Why debt matters
In the previous parts of this series, we looked at Denbury Resources’ (DNR) enterprise value and price-related ratios. In this part, we’ll look at Denbury’s debt-related ratios to find out how healthy the company is when it comes to debt.
Companies often use debt to fund growth. This helps them trim tax bills and boost returns to equity holders. But this debt also comes with interest and principal payments. If the investments for which debt was raised fail to generate enough cash for these expenses, it could lead to a company’s bankruptcy.
Since debtholders are given priority over equity holders, the latter are frequently wiped out in bankruptcies. So share prices also reflect any debt-related strain companies may be experiencing.
Denbury’s cash levels are negligible compared to its debt levels. Its total debt and net debt are very similar, making ratios for both also very similar. At the end of 2014, Denbury had a net debt of ~$3.5 billion.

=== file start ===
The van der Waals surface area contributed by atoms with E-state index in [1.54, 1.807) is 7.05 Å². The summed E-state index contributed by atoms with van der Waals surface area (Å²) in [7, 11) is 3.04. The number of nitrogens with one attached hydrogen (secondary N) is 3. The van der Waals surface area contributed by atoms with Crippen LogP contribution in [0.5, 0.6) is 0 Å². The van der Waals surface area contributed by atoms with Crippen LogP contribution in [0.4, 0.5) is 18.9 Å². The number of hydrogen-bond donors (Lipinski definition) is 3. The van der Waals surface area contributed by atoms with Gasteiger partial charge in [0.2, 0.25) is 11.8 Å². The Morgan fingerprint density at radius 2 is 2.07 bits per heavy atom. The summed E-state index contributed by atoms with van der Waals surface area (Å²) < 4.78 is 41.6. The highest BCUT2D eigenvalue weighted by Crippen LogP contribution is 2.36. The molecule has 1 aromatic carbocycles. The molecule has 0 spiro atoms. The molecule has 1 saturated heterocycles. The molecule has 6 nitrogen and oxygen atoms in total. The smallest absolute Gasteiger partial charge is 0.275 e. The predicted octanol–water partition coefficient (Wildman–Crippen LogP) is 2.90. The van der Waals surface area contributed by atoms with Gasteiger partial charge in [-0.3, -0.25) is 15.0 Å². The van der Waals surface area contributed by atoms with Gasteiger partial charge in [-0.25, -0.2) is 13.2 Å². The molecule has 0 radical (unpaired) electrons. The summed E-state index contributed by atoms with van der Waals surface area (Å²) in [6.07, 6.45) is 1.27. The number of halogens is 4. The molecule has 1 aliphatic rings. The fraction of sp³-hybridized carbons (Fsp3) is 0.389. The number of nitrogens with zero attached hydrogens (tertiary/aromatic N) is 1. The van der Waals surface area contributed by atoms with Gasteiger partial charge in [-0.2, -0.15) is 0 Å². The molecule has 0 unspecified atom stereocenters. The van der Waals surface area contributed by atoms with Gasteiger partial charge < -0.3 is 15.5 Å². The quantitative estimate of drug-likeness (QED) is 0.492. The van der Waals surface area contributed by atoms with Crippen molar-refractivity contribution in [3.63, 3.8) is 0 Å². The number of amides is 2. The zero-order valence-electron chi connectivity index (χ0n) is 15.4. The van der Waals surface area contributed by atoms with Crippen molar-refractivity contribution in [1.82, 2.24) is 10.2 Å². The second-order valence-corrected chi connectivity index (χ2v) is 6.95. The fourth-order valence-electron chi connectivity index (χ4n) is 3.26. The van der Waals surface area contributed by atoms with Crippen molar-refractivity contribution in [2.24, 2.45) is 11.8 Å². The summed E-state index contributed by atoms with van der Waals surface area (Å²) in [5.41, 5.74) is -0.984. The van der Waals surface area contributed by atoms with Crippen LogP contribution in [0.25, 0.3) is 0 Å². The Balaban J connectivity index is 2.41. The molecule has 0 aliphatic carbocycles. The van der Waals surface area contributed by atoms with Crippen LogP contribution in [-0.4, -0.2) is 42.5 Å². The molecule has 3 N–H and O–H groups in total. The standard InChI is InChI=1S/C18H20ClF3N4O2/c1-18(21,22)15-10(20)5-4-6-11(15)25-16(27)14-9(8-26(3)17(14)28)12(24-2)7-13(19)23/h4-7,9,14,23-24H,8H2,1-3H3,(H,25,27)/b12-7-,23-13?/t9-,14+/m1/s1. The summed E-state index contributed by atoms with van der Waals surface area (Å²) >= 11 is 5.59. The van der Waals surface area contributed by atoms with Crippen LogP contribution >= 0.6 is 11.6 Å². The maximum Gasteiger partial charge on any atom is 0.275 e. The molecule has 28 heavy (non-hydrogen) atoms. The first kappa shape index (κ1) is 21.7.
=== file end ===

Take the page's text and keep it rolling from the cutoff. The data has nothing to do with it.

In comparison, Continental Resources (CLR), Murphy Oil (MUR), and Marathon Oil (MRO) had net debts of ~$6 billion, ~$1.3 billion, and ~$4 billion, respectively, at the end of 2014. These four companies account for ~2% of the iShares U.S. Energy ETF (IYE).
In Denbury’s case, its debt has grown far faster than its earnings, measured here by EBITDA, that this capital should have generated. This means that EBITDA’s ability to cover interest payments has also been weakening. This is more evident when we conservatively remove capital expenditures from EBITDA.
This steady rise in Denbury’s debt can also be seen in its total and net debt ratios in terms of its equity, total capital, and assets. This is not something a company wants on its balance sheet when the price of its primary source of revenues, crude oil, has more than halved over the last nine months.
It’s no wonder, then, that Denbury’s stock has also more than halved during this period.